U.S. average rates on long-term mortgages rose slightly this week but remain at historically low levels
SILVER SPRING, Md. — U.S. average rates on long-term mortgages rose slightly this week but remain at historically low levels.
Mortgage buyer Freddie Mac reported Thursday that the average rate on the 30-year home loan edged up to 2.90% from 2.87% last week. One year ago, the rate averaged 3.64%.
The average rate on the 15-year fixed-rate mortgage also rose, to 2.40% from 2.35% last week.
Low interest rates have made demand for housing even stronger, but supply remains scarce. The National Association of Realtors reported Wednesday that the number of existing homes for sale in August was 1.49 million units, a decline of 18.6% from this time last year.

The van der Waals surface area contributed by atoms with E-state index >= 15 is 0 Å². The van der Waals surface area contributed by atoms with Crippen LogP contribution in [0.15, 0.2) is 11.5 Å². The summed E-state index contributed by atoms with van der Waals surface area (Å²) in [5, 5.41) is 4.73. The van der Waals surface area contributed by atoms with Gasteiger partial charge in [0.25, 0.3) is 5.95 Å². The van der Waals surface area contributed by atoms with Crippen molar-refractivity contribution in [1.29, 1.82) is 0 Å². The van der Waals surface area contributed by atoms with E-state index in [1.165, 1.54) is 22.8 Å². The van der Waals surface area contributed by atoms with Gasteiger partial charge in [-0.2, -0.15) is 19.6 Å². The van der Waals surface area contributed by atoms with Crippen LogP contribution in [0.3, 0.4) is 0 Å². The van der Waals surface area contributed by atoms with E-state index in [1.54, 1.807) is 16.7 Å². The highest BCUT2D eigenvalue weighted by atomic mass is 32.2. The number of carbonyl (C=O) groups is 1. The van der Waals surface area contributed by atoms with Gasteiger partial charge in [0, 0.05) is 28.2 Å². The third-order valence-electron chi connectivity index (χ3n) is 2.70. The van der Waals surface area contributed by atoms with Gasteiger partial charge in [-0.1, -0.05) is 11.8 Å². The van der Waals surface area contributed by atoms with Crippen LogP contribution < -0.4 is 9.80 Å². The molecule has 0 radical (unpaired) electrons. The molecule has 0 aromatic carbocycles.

Although sales of existing homes rose 2.4% in August to its highest level since 2006, the lack of inventory is pushing prices higher, causing some concern. NAR said the median price for an existing single-family home reached $315,000 in August, up 11.7% from last year. Last month was the first time the median price for a home breached $300,000.
Economists worry that the price increases could take buyers out of the market, especially those seeking to own a home for the first time.
A lack of available homes has been a problem for years, long before the virus outbreak spooked many homeowners into staying put. Further, the government reported Thursday that the number of people seeking U.S. unemployment aid rose slightly last week to 870,000, a historically high figure that has likely kept many homeowners from exploring upgrades.